THERE may be a jobs crisis, but there is no shortage of recruitment agencies, and another is joining their ranks.
2i Resourcing, an offshoot of software testing company 2i, will be specialising in the IT sector under the guidance of Northern Irishman Chris Murphy, who says the “geeks” are now taking a central role in company strategy. He also claims this is boom time for IT as companies are reinvesting.
Murphy, formerly of Bright Purple, was hired by 2i founder Ian Bell and fellow director Cheryl George who run the fast-growing 2i group from offices in Edinburgh’s Hanover Street. Their recruitment offering will differ by providing an in-house academy to train as well as hire people for their own company and external clients.
The business has been getting itself established, and Murphy, 30, is now planning a big launch party on the rooftop of the Glasshouse Hotel on 12 September.
Slater’s taste of Scotland
Saleswoman Olivia Slater is getting a taste for Scotland’s food and drink industry, moving from Nairn’s Oatcakes to dairy firm Graham’s as account controller. Before heading to Nairn’s, she worked for Scottish & Newcastle, the brewer.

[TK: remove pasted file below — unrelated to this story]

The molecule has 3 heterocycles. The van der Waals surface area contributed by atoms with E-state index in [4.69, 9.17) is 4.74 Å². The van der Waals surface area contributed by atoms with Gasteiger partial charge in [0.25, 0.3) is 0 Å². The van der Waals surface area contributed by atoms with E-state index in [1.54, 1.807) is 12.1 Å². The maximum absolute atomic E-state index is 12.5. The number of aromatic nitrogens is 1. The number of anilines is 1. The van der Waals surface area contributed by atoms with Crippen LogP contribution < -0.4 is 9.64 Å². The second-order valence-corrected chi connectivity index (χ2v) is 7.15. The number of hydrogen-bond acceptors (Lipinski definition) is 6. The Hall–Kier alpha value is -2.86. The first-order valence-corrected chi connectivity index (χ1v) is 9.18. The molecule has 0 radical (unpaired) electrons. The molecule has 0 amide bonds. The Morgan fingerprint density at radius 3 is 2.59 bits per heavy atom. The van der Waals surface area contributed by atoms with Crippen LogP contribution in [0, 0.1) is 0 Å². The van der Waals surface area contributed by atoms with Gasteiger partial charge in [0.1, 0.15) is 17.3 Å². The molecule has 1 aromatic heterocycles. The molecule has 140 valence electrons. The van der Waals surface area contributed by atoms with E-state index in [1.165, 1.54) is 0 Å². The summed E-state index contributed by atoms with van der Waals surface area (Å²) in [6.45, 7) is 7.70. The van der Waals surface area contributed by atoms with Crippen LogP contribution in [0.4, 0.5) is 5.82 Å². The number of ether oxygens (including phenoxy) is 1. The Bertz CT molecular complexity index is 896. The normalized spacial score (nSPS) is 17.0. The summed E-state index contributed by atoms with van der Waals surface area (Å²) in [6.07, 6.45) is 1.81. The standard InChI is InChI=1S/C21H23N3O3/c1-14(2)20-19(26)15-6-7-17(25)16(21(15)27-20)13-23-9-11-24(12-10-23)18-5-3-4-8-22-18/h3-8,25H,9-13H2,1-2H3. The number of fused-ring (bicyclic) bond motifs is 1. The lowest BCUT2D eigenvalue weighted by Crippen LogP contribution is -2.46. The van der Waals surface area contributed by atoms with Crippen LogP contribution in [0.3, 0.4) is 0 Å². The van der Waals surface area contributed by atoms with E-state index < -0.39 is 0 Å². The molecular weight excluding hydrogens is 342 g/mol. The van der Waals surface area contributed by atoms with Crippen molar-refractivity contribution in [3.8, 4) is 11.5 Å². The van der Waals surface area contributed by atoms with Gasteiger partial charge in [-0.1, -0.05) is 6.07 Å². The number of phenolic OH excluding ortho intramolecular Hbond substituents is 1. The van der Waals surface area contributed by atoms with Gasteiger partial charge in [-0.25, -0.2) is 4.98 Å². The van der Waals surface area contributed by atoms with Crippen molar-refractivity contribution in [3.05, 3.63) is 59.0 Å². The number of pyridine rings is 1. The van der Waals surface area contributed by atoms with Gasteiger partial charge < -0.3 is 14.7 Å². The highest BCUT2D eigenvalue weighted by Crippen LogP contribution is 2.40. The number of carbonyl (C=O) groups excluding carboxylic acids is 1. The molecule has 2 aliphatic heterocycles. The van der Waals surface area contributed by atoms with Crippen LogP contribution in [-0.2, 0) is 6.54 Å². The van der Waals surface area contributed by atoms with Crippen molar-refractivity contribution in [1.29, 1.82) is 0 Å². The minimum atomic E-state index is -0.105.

Comedy rating for Carney
Mark Carney, the Canadian who is the first foreign governor of the Bank of England, is likely to bring some humour to the dismal science if his appearance before a business audience in Nottingham last week is any guide.
Just before the question and answer session began following his speech, deadpan Carney asked if questioners would identify themselves “by name and home address”. He went on: “The Bank of England has some security people here.”
Questioned by one of the region’s businessmen on his views on the likely direction of exchange rates in the coming months, the governor’s arrow was true, if inconclusive: “Some will go up and some will come down.”
Slainte for the whisky guy
IF you enjoyed a dram on World Whisky Day in May, then you can toast Blair Bowman – one graduate who has cut out an enviable career for himself.
He founded the international celebration of Scotland’s national drink. Last year, more than 150 events took place worldwide with whisky parties on every continent, except Antarctica.
With the support of VisitScotland, the Scotch Whisky Experience, Scotland Food & Drink, and the Scottish Government, Bowman, 22, has shelved plans to apply for jobs and has even turned down job offers within the whisky industry. Instead, he intends to devote his energy to the global promotion of Scotland’s finest.
“In just two years it has grown from nothing and now attracts support in many places around the world but I want to make sure next year is when it really becomes a global phenomenon,” he said.
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